Boston Asian American Film Festival Opens at Emerson with Alumnus Hashiguchi’s “Good Luck Soup”

by Blake Campbell

On October 18, Emerson College MFA graduate Matthew Hashiguchi screened his powerful new documentary Good Luck Soup to a full house at the Paramount Center’s Bright Family Screening Room. Presented by the Bright Lights Screening Series and the Boston Asian American Film Festival, the film uses Hashiguchi’s experiences and those of his family to explore the modern history of Japanese heritage in the United States.

Born to a Japanese American father and an Italian American mother in Cleveland, Ohio, Hashiguchi opens his film with home footage and personal anecdotes about growing up in a multiracial family. In interviews, Hashiguchi’s parents, siblings, and extended family reveal the difficulties of navigating racial prejudice in Middle America. But while detailing his own childhood struggle to come to terms with his identity, Hashiguchi concedes that no one in his family has dealt with more oppression than his grandmother.

A second-generation Japanese immigrant with a sense of humor as strong as her sense of tradition, Eva (Yoshida) Hashiguchi is the documentary’s focal point. Following Japan’s attack on Pearl Harbor on December 7, 1941, Hashiguchi’s grandmother and her family were removed from their home in northern California to spend three years in internment camps in the Midwest, part of a wartime effort that detained over 100,000 people of Japanese ancestry who lived on the West Coast. Shedding some light on this often overlooked chapter of American history is one of Hashiguchi’s aims in telling his family’s story.

Like her grandson, Eva Hashiguchi is a storyteller: early on in the film, we see her presenting items from her internment to a mostly white audience at a local women’s club. The experience cost her father all of his property and assets, and left the family all but penniless. But when asked, she says that she no longer harbors bitterness toward the US government because life is too short to hold a grudge, even over an injustice as substantial as the one she underwent.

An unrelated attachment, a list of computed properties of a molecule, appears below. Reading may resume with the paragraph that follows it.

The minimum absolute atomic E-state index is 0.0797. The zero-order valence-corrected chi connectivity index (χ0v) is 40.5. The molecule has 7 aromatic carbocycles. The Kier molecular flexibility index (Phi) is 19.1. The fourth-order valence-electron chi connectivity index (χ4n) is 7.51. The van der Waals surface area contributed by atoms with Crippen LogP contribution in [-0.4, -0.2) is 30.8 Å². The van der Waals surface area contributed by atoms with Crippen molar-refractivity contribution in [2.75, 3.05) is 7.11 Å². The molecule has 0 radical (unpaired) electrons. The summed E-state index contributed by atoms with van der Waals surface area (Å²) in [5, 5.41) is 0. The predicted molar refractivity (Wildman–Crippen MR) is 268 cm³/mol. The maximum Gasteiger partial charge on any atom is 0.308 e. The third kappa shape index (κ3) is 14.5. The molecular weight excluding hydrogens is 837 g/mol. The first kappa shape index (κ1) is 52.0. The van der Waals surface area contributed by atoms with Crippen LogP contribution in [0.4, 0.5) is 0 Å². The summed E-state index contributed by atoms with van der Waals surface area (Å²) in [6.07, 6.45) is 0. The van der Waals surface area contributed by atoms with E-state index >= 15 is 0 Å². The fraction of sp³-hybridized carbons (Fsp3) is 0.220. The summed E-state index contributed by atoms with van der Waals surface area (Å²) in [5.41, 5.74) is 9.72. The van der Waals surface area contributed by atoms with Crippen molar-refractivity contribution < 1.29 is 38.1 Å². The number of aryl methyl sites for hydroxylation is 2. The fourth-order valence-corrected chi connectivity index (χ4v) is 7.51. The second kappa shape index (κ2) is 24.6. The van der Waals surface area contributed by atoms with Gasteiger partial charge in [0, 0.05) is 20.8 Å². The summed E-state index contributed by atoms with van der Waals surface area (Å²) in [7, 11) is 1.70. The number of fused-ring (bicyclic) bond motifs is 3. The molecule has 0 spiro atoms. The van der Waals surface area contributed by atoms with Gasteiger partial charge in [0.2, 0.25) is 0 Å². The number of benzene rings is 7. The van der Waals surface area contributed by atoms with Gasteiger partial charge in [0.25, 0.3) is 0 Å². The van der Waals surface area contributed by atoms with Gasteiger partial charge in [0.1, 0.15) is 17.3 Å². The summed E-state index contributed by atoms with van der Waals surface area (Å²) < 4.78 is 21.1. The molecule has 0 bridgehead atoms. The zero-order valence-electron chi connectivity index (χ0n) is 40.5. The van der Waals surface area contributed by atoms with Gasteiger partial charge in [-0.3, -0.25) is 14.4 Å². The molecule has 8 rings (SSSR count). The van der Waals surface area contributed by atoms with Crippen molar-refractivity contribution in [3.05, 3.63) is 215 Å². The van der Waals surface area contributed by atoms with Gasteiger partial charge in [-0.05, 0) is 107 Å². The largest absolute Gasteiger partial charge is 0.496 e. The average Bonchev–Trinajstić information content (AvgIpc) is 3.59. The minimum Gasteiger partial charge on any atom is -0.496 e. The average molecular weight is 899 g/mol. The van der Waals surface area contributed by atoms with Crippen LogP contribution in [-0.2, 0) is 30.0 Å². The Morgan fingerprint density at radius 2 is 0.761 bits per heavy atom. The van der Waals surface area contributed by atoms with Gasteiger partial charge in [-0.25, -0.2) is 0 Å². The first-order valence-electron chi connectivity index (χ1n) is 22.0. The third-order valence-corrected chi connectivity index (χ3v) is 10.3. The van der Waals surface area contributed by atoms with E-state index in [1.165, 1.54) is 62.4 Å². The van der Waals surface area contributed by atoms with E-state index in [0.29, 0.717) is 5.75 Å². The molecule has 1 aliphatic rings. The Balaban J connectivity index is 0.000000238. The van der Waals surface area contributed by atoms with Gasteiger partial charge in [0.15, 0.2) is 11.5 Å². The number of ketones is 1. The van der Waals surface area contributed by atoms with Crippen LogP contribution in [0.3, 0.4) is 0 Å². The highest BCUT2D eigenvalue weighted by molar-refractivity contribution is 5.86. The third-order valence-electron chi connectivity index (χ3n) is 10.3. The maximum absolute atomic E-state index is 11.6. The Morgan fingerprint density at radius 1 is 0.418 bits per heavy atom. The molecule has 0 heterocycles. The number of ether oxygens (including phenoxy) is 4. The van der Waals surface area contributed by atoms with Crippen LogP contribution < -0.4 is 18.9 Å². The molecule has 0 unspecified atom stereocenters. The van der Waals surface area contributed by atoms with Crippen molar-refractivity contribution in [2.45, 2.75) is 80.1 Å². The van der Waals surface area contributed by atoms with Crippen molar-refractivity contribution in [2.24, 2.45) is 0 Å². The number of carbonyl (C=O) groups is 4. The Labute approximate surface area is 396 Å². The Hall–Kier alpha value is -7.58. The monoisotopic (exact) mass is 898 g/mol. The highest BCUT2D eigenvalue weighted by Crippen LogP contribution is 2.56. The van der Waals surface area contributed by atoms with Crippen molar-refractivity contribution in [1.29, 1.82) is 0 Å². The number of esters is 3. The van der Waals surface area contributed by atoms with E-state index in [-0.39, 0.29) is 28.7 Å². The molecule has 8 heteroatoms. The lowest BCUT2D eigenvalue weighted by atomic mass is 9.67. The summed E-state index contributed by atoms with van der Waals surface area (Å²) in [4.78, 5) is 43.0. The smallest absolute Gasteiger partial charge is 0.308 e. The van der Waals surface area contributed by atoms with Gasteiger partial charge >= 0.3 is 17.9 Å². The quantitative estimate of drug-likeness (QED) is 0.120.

Eva Hashiguchi’s optimism is evident throughout her grandson’s family portrait, from the smiling young woman in black-and-white photographs to the witty octogenarian working in her garden or cooking the traditional Japanese dish for New Year’s Day that gives Good Luck Soup its title. Her remarks had the audience in stitches several times over, and her bright voice provided an effective contrast to her grandson’s more deadpan narration.

In a question-and-answer session after the film with Anna Feder, the director of programming for Emerson’s Visual and Media Arts Department, Hashiguchi spoke to his grandmother’s crucial role in coming to terms with his own sense of identity. A self-described “pessimist,” Hashiguchi said that his grandmother’s positive attitude has motivated him throughout his life, and that her sense of tradition has reinforced his own.

New Year’s Day remains “the most important experience for me as a Japanese American,” Hashiguchi said, and the scenes depicting the family gathered at his grandmother’s to celebrate with traditional foods are some of the film’s most moving and visually appealing. The holiday is also the occasion for cooking the soup that lends its name to the documentary. A hodgepodge of ingredients, the soup is consumed at the beginning of each year to bring good fortune. Hashiguchi described good luck soup as “what you make of it,” and found in it a metaphor for the formation of identity and the persistence of tradition in the face of adversity.

Hashiguchi, who described his film as being in a “near-finished state” after 70 hours of filming and several years of work, hopes that it will eventually screen on PBS. He has also received a grant from the Philadelphia Asian American Film Festival to turn his work into an exhibition. Readers interested in Good Luck Soup are encouraged to visit goodlucksoup.com, which Hashiguchi has turned into a “community storytelling project” for Japanese Americans, focusing on internment and its aftermath.


Blake Campbell graduated from Emerson’s Writing, Literature, and Publishing program in 2015 and has contributed to The Luminary since 2012.

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